“What the fuck is going on here?” thundered Mr. AJ.

“There was a misunderstanding with AJ. She thinks I’m a terrorist.”

“Why would she think that? Are you from the Middle East?” he asked me, probably the whitest person in New York City.

“No, I’m agnostic.”

“What the hell is ‘agnostic?'”

“It means that I’m not sure if there is a God or not. I think it’s from the Greek word…”

“Jesus Christ, Dobrenski” said Mr. AJ. “This isn’t religion class, it’s counseling.”

“She asked me, and I don’t lie to my clients. And I would appreciate it if you wouldn’t use curse words or blaspheme in the waiting room.”

“He’s an Anti-Semite!” screamed AJ.

“AJ, I am not an Anti-Semite.”

“Since when did you turn Goyum, Dobrenski?” queried Mr. AJ.

“I didn’t turn Goyum, I’ve always been non-Jewish,” I said, starting to feel defective for my non-Chosen status.

“I guess it doesn’t matter, just keep the whole anti-God thing to a minimum in future sessions, okay? See you next week.”

“I was just trying to do play therapy…”

By now AJ had heard enough and took off, running out of the office, into the elevator, and presumably onto 6th Avenue.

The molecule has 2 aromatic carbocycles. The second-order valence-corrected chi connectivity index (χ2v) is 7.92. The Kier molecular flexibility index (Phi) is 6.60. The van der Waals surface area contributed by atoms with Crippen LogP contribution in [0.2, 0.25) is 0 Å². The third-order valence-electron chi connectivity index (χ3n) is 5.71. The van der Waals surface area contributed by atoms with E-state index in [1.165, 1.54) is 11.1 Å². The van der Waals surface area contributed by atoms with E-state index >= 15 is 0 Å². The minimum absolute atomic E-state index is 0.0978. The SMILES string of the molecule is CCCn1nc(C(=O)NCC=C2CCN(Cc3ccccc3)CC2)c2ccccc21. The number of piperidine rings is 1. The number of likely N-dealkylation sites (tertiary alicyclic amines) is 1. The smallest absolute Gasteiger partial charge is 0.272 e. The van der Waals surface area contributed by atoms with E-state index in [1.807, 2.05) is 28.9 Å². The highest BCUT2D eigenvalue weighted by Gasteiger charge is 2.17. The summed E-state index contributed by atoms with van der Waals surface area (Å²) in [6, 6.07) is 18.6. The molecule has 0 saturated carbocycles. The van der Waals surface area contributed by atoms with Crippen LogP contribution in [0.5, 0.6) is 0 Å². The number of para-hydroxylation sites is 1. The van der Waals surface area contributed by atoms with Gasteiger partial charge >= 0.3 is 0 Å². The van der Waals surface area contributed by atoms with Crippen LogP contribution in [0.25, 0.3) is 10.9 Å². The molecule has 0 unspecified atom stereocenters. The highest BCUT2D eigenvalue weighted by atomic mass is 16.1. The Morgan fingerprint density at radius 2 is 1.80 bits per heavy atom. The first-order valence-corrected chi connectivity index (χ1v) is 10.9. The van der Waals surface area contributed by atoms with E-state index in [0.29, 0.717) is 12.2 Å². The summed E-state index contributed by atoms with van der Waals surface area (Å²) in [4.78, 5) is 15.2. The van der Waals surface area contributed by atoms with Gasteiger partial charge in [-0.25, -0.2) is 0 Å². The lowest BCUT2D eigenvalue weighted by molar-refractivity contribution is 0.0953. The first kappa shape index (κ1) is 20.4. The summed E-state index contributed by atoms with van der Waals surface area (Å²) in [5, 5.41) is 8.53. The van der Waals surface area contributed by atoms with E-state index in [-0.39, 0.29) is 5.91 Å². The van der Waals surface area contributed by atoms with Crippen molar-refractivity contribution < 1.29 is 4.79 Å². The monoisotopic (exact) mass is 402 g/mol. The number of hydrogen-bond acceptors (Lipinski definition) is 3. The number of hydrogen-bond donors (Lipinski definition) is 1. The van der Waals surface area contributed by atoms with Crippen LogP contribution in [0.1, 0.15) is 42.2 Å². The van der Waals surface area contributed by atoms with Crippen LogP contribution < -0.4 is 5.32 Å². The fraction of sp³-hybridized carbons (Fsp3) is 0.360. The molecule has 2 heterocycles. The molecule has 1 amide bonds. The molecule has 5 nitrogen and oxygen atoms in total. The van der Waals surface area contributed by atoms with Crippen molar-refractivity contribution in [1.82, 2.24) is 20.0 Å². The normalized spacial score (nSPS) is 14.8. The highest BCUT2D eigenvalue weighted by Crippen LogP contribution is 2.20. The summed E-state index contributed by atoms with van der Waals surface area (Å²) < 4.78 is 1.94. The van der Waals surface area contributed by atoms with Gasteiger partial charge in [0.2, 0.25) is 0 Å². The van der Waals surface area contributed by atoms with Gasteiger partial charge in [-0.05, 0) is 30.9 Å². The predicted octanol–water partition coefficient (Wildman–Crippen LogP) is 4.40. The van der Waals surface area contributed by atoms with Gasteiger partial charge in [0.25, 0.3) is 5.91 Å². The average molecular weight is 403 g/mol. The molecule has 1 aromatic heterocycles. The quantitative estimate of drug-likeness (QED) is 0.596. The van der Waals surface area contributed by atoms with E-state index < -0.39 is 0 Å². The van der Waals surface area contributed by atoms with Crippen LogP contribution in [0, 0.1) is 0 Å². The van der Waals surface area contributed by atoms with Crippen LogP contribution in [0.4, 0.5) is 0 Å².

“Wow, you really scared the shit out of her, huh?” said Mr. AJ. “I’ll talk to her, see if she wants to come back again.”

Mrs. AJ wasn’t as understanding about my agnostic status, and so I was essentially fired two days later, via telephone. “You’re all well and good, Dobrenski,” said Mr. AJ, “but we really need someone with a more religious bent. My wife isn’t too keen on this whole ‘agnostic’ thing. You could be a Goddamn Devil-Worshipper for all we care, but make a commitment for Christ’s sake! Mrs. AJ said she’s pretty sure you’re not a terrorist, but that we can’t be too careful these days. Who knows what you’re capable of!”

That was the first client I lost due to my perceived potential for mass destruction.

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31 Responses to “Better a Devil Worshiper than an Agnostic”

  1. Crystal says:

    That was my favorite one so far!!!!!!

  2. Trevyn says:

    I have to be honest. I don’t believe I have ever had the pleasure of talking to people that close minded and ignorant. Are there really people that stupid? I thought they were only made up for Hollywood comedies.

  3. Soren says:

    That’s pretty shocking. Living in England, I’ve never met anyone who cares even slightly about the religious preferences of others. And if they do, from what I know and have heard, people rarely ever make assumptions based on them.
    Nice blog. I’ll be reading.

  4. Captain Canada says:

    Nice. That is one paranoid little kid. Too much Fox news apparently.

  5. C says:

    Rule 1 of the universe: People are stupid.
    Rule 2 of the universe: For all inexplicable behavior, see rule 1.

  6. Wayland says:

    I’m a Christian. That was messed up but funny. Nice write-up!

  7. Adam says:

    People like this make me embarassed about being Jewish. I’m sure the father was a shitty tipper, also.